Germany is taking some serious strides in its attempt to reduce carbon emissions by 40 percent until 2020: the European country announced that it will shut down several coal-fired plants and move towards more sustainable energy sources.

“Coal-fired plants with a capacity of 2.7 gigawatts will be shut down,” said the government sources, who declined to say how many plants will be closed. “The affected power plants will not be allowed to sell electricity on the normal energy market,” they said, adding that with this step Germany would manage to reach its goal to curb CO2 emissions by 40 percent by 2020 compared with 1990 levels.

Germany wants to move to a green-energy economy, relying massively on wind and solar energy. Image via Clean Technica.

This is a very ambitious goal, which will require significant effort, but Germany seems committed to this goal. Furthermore, Angela Merkel and the leaders of her two junior coalition parties addressed not only the issue of energy generation, but also energy transport, settling a dispute over high-voltage power lines which are planned to carry green energy from the breezy north to the industrial south.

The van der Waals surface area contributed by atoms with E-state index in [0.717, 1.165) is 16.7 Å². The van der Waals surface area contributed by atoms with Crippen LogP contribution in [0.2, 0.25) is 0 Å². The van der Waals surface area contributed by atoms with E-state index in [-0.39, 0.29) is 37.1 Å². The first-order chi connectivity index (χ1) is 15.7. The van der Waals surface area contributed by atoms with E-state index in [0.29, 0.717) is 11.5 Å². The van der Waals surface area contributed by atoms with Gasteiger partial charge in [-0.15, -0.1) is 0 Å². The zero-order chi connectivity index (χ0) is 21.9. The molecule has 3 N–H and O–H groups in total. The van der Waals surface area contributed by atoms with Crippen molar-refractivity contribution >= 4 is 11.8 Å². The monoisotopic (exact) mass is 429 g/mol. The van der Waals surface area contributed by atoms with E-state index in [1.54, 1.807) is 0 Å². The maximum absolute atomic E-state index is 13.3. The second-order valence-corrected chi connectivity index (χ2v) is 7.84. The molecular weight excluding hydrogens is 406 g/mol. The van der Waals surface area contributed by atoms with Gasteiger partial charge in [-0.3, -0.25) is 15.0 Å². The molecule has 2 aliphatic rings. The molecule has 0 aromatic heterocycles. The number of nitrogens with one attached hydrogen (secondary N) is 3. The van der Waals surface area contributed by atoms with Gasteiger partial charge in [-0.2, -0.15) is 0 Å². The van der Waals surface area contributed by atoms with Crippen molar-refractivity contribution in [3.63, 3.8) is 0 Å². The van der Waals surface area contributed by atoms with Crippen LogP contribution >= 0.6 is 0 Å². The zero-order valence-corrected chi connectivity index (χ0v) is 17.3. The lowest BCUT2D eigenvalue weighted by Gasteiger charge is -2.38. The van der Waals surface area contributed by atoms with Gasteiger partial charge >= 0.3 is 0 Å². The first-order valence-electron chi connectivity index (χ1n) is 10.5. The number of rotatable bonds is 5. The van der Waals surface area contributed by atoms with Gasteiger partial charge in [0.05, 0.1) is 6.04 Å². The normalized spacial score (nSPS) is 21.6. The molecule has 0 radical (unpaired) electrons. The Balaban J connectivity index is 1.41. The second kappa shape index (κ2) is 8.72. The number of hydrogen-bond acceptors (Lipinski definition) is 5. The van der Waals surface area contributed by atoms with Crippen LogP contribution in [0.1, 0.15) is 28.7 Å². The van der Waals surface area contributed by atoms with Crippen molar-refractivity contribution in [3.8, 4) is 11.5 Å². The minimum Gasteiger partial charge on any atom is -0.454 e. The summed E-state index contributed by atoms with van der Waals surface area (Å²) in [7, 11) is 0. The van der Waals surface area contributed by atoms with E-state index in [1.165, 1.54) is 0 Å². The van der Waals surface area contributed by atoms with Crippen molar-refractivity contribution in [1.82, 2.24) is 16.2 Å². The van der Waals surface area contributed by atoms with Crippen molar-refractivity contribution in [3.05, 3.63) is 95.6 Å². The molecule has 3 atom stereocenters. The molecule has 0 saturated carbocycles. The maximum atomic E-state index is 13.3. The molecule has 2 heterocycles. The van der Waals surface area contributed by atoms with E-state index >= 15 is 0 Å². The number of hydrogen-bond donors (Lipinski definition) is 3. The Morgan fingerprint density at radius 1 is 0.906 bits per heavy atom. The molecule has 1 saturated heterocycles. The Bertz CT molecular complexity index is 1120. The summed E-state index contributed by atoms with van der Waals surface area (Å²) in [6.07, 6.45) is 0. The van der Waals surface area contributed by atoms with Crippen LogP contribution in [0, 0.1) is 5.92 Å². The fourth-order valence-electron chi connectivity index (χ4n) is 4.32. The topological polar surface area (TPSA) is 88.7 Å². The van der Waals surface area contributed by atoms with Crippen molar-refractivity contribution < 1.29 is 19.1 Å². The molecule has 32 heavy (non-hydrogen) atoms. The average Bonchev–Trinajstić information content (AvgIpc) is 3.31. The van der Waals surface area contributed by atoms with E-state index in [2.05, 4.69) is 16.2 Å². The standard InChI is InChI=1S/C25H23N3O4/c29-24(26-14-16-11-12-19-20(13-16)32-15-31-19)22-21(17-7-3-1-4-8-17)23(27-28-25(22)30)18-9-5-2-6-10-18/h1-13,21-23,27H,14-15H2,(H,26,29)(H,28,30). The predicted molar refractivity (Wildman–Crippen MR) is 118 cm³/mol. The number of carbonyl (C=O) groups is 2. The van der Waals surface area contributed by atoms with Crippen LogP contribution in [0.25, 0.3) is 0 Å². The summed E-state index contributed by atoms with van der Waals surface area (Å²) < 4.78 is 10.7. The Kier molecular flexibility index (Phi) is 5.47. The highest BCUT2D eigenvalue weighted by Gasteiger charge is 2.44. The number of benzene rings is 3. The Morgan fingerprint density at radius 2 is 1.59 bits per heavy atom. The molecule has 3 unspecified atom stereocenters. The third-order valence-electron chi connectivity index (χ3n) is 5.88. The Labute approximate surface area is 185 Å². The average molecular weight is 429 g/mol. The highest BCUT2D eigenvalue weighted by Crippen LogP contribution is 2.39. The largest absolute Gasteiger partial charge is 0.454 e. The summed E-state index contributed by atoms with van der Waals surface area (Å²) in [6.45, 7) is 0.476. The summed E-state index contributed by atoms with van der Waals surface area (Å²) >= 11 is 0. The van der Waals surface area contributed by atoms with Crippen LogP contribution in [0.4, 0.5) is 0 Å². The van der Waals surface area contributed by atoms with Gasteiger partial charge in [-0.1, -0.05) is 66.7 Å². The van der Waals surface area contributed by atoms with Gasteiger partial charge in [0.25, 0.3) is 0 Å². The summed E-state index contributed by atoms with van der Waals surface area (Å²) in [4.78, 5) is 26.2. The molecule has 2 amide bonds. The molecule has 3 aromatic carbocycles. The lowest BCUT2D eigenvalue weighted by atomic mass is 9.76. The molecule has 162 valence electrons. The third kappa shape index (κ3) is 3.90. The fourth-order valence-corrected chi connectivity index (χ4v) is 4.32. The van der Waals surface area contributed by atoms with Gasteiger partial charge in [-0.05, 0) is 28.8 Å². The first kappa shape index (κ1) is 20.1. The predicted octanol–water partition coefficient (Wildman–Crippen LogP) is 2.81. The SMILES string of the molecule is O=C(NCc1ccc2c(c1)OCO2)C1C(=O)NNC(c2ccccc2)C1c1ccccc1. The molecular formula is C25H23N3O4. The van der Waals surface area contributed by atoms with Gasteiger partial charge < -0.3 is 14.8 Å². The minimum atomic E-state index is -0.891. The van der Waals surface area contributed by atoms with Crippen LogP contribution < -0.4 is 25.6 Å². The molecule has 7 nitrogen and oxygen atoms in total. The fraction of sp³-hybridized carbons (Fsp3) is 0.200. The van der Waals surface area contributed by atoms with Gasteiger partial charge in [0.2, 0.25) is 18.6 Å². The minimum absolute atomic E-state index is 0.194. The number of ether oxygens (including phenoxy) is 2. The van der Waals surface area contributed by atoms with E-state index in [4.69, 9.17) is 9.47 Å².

Coal plants have heavily protested and lobbied against this move, demanding compensation for an alternative reserve option. It’s unclear whether or not compensation will be given for the workers.

Germany’s renewable energy sector is among the most innovative and successful worldwide. Net-generation from renewable energy sources in the German electricity sector has increased from 6.3% in 2000 to about 30% in 2014 and for the first time, wind, biogas, and solar combined accounted for a larger portion of net electricity production than brown coal. Germany is often called “the world’s first major renewable energy economy”.

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